When one peruses NFL.com for statistical information regarding the only two kickers on the current Bears roster – Eddy Pineiro and Elliot Fry – one is met with a disconcerting sentence:
And so sums up the kicker situation for the 2019 edition of the Bears. Maybe one of these two kids will be the next great kicker in Chicago. Maybe both will completely flame out over the summer. You don’t know. I don’t know. The Bears don’t know. And therein lies the problem. The Bears are heading into this campaign with their most talented roster in a few generations, as genuine contenders to win the Super Bowl, and they’re doing so with a significant liability at this critical position.
The scary part of this process is the Bears could potentially not find out if the kicker position will cripple them until opening night against the Green Bay Packers at Soldier Field. Camp success is by no means a precursor to season success, no matter how many gimmicks Matt Nagy and Ryan Pace create around the competition. And even if Pineiro and Fry are both perfect through the summer’s fake games, a crucial miss late in that Thursday nighter will make them THE story on Friday morning.
Imagine making the bold move on draft night to get up one spot for the quarterback you covet. And imagine making the franchise-altering trade to acquire one of the game’s best defenders. Now imagine doing those things and risking everything by only having on your roster two kickers, neither of whom has ever ATTEMPTED a field goal in the NFL. To quote Tevye in Fiddler on the Roof, “Sounds crazy, no?”
It is crazy. It is also negligent. NFL teams are far too close talent-wise these days and we consistently see playoff games decided by a kick here or kick there. The 2019 Bears are going to be a good team, no matter who is kicking the football. But they won’t be a championship team if Fry or Pineiro doesn’t emerge as a better-than-average option at this pivotal position. And there’s no evidence to suggest they will…or they won’t.
The Bears don’t currently have an NFL kicker. Not really.
Sure, they kept Chris Blewitt and Elliot Fry from this past weekend’s #KickerFest19. Sure, they also traded a CONDITIONAL 7th-round pick from sometime in the next decade to acquire Eddy Pineiro from the Oakland Raiders. But even if these three unproven men wow the organization throughout OTAs and the summer, and even if they all stick on the roster come the preseason and are perfect through fake-game action, the Bears will not know if they have an NFL kicker until Thursday night, September 5th. Because that’s when the Green Bay Packers come to town. That’s when the result gets stapled to the GM and head coach. And that’s when the kicks actually matter.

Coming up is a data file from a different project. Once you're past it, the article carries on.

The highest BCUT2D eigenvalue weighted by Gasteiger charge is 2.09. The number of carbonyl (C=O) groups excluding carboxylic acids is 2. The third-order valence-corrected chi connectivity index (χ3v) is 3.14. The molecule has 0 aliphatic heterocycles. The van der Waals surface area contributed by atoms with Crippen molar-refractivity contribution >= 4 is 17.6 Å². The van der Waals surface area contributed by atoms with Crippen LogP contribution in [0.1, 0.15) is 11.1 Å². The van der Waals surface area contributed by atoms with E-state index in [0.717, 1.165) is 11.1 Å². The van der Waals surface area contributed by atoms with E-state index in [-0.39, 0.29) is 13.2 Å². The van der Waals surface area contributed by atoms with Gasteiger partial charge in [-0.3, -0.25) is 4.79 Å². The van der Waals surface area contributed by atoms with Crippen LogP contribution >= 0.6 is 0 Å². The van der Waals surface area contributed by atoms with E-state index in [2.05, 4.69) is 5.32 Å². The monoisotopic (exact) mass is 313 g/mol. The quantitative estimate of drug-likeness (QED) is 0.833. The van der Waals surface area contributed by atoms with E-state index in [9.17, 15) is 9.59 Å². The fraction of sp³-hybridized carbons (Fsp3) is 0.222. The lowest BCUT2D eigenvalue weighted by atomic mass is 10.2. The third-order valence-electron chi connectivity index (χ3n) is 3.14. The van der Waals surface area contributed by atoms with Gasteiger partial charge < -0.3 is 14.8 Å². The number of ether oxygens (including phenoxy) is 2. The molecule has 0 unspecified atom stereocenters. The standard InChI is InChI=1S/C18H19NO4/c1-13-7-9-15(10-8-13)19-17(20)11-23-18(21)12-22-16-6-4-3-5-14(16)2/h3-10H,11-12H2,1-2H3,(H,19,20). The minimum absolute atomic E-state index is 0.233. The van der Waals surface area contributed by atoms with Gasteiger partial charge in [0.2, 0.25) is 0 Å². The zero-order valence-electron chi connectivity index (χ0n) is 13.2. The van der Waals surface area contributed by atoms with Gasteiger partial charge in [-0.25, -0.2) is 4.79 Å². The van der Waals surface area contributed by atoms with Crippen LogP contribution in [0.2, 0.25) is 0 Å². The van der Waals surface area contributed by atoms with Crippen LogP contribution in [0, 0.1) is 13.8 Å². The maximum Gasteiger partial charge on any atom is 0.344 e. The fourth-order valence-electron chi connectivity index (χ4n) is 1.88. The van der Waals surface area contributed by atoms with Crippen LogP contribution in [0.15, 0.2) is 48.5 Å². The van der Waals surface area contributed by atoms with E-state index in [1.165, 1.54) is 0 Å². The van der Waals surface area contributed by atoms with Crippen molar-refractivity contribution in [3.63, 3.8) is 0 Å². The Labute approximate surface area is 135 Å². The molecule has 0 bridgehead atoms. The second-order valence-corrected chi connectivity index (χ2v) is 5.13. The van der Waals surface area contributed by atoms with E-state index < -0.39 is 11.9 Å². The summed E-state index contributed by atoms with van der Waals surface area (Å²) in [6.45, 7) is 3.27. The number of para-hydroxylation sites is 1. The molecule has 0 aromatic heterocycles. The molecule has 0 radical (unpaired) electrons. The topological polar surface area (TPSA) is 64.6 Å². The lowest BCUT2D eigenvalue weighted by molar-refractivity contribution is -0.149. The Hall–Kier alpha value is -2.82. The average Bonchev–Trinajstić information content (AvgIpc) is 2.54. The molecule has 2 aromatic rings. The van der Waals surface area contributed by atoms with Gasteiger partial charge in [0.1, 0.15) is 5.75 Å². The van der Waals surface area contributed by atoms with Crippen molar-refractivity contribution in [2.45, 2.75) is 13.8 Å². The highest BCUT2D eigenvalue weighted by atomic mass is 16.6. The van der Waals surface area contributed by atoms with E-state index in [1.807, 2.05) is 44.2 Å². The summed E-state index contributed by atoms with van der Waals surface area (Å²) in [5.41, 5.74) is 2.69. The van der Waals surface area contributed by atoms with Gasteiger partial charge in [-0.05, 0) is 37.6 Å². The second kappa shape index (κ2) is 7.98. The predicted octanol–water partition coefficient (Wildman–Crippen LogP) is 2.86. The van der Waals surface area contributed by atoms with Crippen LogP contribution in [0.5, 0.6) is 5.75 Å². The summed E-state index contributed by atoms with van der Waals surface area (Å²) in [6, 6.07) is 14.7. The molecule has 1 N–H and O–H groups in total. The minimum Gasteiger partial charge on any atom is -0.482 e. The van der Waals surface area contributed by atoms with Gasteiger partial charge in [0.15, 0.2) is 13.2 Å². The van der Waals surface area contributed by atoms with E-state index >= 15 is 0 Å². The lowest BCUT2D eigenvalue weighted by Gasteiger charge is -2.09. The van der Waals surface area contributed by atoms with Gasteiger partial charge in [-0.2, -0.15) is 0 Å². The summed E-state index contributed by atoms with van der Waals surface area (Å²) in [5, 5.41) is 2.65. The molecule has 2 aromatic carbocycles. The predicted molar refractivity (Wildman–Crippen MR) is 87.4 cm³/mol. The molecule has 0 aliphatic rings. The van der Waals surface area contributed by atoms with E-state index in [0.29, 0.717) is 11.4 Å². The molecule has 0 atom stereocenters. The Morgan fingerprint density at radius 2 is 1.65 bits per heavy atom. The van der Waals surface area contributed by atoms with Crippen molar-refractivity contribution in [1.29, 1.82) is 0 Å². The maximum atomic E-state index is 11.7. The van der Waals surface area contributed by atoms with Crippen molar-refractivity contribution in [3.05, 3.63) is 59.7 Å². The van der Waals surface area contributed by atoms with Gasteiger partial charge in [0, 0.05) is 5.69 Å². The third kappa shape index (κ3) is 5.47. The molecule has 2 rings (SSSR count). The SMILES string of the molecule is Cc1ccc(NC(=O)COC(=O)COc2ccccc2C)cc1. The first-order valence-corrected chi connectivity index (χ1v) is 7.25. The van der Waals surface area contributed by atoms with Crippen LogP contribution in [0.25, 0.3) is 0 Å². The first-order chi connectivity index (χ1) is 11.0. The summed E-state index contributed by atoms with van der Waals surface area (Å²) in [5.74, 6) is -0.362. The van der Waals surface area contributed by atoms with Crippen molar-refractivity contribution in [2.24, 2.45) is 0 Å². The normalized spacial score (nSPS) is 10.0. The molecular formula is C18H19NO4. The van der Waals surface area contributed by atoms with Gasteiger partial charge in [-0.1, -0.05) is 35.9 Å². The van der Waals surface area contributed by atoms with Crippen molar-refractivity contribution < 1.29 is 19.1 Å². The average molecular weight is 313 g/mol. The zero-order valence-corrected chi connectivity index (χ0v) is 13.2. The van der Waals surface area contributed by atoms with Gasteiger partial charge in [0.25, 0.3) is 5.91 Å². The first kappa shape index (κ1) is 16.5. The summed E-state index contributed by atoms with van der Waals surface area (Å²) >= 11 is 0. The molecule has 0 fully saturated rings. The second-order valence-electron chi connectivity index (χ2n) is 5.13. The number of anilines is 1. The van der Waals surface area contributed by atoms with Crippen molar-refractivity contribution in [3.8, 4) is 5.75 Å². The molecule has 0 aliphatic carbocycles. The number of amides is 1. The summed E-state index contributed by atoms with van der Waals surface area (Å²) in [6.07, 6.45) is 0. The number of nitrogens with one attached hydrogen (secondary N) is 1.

Maybe one of these three ends up “the guy” come opening night. Or maybe Ryan Pace is still laying in the weeds, waiting out a fragile situation in San Francisco. No, it’s not out of the realm of possibility to believe Robbie Gould will be the one kicking against the Packers on that Thursday night in September. As one league source texted me, “Gould doesn’t want to be there anymore and the entire sport knows where he wants to be.” He wants to be home, with his family, in Chicago. But will Niners GM John Lynch allow a kicker to hold him hostage? Will he have a choice if Gould, you know, doesn’t show up for work?
The Bears are a championship contender. They have the league’s most talented defense and an offense that should be drastically improved with another year of experience in this NFL-proven system. But if they enter the 2019 campaign with a liability at the kicker position it will be impossible to pick them to win at all. Because at some point – maybe with a division, or home field, or another playoff game at stake – they’ll need a kick in a big spot.
On May 8th, the Bears can’t possibly believe they can make that kick. But it’s only May 8th.